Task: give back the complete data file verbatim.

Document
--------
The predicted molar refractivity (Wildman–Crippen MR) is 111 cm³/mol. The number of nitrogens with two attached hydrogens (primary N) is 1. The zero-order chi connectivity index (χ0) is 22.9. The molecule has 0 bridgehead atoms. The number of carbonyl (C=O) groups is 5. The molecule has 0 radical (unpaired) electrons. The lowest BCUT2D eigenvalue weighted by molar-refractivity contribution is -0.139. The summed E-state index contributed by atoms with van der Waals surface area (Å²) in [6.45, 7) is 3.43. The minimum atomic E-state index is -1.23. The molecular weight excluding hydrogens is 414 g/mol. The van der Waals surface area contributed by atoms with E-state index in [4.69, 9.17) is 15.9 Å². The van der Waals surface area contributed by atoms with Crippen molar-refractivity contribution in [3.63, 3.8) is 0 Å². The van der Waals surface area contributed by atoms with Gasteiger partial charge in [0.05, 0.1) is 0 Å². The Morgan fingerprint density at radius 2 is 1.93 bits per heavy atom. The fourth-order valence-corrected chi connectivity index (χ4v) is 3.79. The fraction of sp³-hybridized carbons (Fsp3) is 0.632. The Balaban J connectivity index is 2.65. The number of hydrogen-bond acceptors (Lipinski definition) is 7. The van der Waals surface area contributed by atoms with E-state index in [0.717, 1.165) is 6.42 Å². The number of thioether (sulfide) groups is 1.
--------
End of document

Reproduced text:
The predicted molar refractivity (Wildman–Crippen MR) is 111 cm³/mol. The number of nitrogens with two attached hydrogens (primary N) is 1. The zero-order chi connectivity index (χ0) is 22.9. The molecule has 0 bridgehead atoms. The number of carbonyl (C=O) groups is 5. The molecule has 0 radical (unpaired) electrons. The lowest BCUT2D eigenvalue weighted by molar-refractivity contribution is -0.139. The summed E-state index contributed by atoms with van der Waals surface area (Å²) in [6.45, 7) is 3.43. The minimum atomic E-state index is -1.23. The molecular weight excluding hydrogens is 414 g/mol. The van der Waals surface area contributed by atoms with E-state index in [4.69, 9.17) is 15.9 Å². The van der Waals surface area contributed by atoms with Crippen molar-refractivity contribution in [3.63, 3.8) is 0 Å². The van der Waals surface area contributed by atoms with Gasteiger partial charge in [0.05, 0.1) is 0 Å². The Morgan fingerprint density at radius 2 is 1.93 bits per heavy atom. The fourth-order valence-corrected chi connectivity index (χ4v) is 3.79. The fraction of sp³-hybridized carbons (Fsp3) is 0.632. The Balaban J connectivity index is 2.65. The number of hydrogen-bond acceptors (Lipinski definition) is 7. The van der Waals surface area contributed by atoms with E-state index in [0.717, 1.165) is 6.42 Å². The number of thioether (sulfide) groups is 1.